If you are currently pregnant or have had a baby in the past….the word transition takes on a whole new meaning. For most women this is the ‘big scary’ – the part of the labor that so many women fear so deeply that they plan to offer up their veins and their spine to prevent feeling it, often planning before labor even begins simply because they have heard enough about this from friends to scare them into doing whatever it takes not to experience it.

I hear so many women ask the questions, “How can I prepare to cope with it?”, “How can I avoid it?”…but I wish more women asked the question, “Why is it so difficult for so many women?”

I have seen women who apparently breeze through transition, and I’ve seen women who are traumatized by the experience. While there is no answer that is universal, there are often generalizations – and IN GENERAL I see two major contributing factors that most often determine the degree of difficulty a woman might have with transition.

The first (and probably most common) source of challenge is this: It is often the one time in her labor that she is truly fighting her body AS WELL AS being encouraged to fight her body’s urges by her birthing team. She has spent hours “releasing”, “breathing through”, “relaxing”, “letting go”…..these are all things that are commonly said to women as they labor for their babies. Drop your shoulders…open up for your baby….relax your jaw muscles as a relaxed mouth is a relaxed vagina…relax relax relax.

In transition, your body is beginning to tighten down, pressing the baby down with contractions rather than just pulling the cervix up against the head. If the urge to push is similar to the urge to vomit in that your body says “GET OUT!”, only pushing down rather than up…then we can say that in transition your body begins to gag. Her belly tightens up, she becomes “grunty”, her noises become primal and guttural and everything shifts downwards.

So the mother, laboring in peaceful relaxation, is suddenly writhing – with her team telling her to let it go, don’t fight it, RELAX! Except…wait a moment…her body doesn’t WANT to “relax”!! So she struggles, trying to relax…it’s not working, her body is tightening. She fights to relax…grunts down…gets mad at herself because she can’t relax! Until finally she yells, “GUYS…I CAN’T DO THIS! HELP ME!

What can’t she do? Her team usually looks at her and says, “You can do this…you’re almost done!” because they don’t understand that she is fighting her body’s urges, she can’t RELAX. Encouraging her to relax will cause her to feel like she’s not doing it “right”, that she can’t do it anymore.

There is often a period of time before she gets that uncontrollable urge to push in which she CAN’T relax…and I have to wonder why she is being told that she needs to. She breezed through labor because she relaxed and allowed her body to work, let her breeze through transition by allowing her to follow her body’s natural cues and work with her body instead of against it!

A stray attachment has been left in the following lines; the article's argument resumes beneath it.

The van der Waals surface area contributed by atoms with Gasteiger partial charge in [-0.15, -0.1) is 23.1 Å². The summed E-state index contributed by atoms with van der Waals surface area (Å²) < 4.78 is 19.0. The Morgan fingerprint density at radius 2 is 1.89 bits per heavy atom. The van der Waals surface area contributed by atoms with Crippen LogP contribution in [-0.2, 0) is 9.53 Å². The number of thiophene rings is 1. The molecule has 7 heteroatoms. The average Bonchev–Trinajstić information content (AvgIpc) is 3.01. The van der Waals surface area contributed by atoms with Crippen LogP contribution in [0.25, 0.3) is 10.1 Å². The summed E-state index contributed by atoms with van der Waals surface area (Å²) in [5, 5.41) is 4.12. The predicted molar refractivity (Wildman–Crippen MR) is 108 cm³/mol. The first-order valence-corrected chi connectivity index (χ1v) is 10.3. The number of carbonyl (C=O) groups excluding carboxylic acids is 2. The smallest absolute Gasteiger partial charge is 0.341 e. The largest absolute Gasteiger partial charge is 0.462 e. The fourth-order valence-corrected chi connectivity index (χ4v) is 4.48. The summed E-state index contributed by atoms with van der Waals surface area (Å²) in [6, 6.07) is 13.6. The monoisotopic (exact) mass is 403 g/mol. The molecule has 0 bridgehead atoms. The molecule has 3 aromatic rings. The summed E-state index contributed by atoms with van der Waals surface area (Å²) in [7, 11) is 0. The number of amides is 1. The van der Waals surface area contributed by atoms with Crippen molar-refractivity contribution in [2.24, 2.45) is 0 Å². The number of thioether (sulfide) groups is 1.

Another common reason I see women struggling with transition is expectations of control. She will say with an embarrassed look, “I was so out of control.”

What’s wrong with that? Feeling out of control is almost a necessity when it comes to birth – giving up control to your baby and your body, becoming primal, flowing with the feelings as they come. Being out of control doesn’t mean you didn’t do a good job….it means you did it exactly right! Being vocal, grinding your hips…all can be wonderful things in labor!

But I have noticed that there can be a difference in perception between losing control, and giving up that control. One is having it stripped from you as you scrambled to keep it – and the other is offered up willingly for your baby, feeling safe enough with your birthing team and your body and your baby to WILLINGLY give up that control, surrendering verses being conquered.

So a second time mom says that she is afraid she will lose control just like last time…I usually encourage them to prepare to GIVE that control up, willingly. Surrender to the primal, gift it to their baby.

Does this eliminate the challenge of transition? Of course not…birth is dramatic, and I think it should be. But I will say that when I encourage women to listen to their bodies (rather than relax), help mothers realize that they are safe and strong and capable and create an environment where the mother can be comfortable enough to give up control…..RARELY do I hear mothers say “I can’t do this”.

And for those mothers, transition is usually just a blurry line somewhere between labor and pushing, where she’s not laboring but not exactly pushing yet….rather than an entity all its own.